A Wisconsin Primer
For the last 100 years, a health care regulatory project enthusiastically endorsed by generations of health policy experts has been encrusting U.S. health care with layer upon layer of increasingly intrusive regulation. Though each regulation may be innocuous in its own right, taken together they have had the unfortunate effect of divorcing patients from spending on their health, creating explosive growth in Wisconsin’s Medicaid budget, and making Wisconsin’s market for hospital services one of the least competitive in the United States.
In hindsight, the regulatory program had had three major achievements. It has excluded consumers from health care decisions, consistently moving the power to make decisions about the shape and substance of health care and health care financing from individuals to central planners. It has increased the number of health services that individuals could receive and have paid for by other people’s money. Finally, it has perpetuated and refined a payment system that was originally intended to protect hospital incomes during the Great Depression. With the addition of price controls, that system now threatens to afflict Americans with the same health services problems that plague Canada, Britain, New Zealand, and the European systems.
With its focus on cost and third-party payment, the regulatory program has also managed to shift the public debate. The historical focus on caring for an individual patient has been subsumed in discussions of pricing, cost control, and the merits of using a variety of delivery systems for expanding the third-party payments system to an ever-increasing fraction of the population, legal or not. The collateral damage has been high. People have lost sight of the important role that involved consumers spending their own money play in controlling system costs and quality. They also have scant appreciation for the fact that the private health care delivery system that evolved in the United States was unique in its ability to produce superior health care at lower cost for all income levels.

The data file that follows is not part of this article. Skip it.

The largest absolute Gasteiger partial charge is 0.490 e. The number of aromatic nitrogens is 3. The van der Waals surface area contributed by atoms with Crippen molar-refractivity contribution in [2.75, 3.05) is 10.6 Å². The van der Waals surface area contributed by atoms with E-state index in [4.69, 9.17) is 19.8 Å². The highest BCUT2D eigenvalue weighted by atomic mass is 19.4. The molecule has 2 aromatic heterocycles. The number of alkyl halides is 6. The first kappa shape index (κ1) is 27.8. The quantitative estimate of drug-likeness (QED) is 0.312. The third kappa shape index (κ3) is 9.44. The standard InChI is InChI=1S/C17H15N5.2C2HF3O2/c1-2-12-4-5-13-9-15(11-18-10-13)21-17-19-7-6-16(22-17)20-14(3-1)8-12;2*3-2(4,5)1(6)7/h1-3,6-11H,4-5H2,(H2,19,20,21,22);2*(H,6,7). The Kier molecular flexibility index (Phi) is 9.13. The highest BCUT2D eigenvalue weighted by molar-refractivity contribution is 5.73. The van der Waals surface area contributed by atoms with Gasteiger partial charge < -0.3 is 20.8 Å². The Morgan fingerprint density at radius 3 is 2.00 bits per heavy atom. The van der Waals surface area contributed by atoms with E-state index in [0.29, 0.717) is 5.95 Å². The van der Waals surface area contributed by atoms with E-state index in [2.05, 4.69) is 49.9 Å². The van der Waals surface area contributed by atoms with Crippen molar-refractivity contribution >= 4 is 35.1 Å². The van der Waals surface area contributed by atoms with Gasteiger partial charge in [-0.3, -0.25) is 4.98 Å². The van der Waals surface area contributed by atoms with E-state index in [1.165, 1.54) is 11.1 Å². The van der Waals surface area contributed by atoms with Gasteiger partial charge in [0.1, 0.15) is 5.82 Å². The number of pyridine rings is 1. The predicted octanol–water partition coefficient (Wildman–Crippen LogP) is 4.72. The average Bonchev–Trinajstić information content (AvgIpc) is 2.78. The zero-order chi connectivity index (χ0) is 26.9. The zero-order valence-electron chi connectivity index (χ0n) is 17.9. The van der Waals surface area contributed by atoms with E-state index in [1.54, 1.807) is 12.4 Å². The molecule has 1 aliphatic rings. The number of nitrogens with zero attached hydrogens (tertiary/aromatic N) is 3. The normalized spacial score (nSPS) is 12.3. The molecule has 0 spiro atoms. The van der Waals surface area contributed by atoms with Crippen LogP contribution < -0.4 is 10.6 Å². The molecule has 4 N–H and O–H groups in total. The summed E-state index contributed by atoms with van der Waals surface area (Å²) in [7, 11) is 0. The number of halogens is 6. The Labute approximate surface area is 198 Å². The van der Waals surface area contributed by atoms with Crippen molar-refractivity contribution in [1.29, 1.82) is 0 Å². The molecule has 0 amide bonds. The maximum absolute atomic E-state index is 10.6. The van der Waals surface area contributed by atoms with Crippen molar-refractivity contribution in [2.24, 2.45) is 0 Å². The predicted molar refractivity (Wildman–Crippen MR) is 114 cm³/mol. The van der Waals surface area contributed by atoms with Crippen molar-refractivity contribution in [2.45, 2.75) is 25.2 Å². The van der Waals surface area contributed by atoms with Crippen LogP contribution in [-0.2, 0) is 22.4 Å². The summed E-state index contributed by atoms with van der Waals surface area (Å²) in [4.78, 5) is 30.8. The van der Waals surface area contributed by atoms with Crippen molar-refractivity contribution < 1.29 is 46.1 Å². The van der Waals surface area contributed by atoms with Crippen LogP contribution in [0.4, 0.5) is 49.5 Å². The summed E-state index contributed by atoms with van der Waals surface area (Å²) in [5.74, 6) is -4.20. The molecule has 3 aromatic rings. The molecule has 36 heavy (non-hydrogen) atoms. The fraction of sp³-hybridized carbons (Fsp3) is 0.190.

The regulations removing consumers from direct decisions about health care expenditures have contributed a great deal to Wisconsin’s exploding health care costs. The good news is that judicious deregulation has the potential to put consumers back in charge Doing this requires a clear understanding how injudicious regulation has short-circuited normal market mechanisms for controlling expenditure, and an appreciation for the enormous benefits to be gained from meaningful consumer involvement. This paper examines why the reforms of the regulatory project backfired, why many current proposals have the potential to do the same, and why the new initiatives in consumer-directed care have such promise.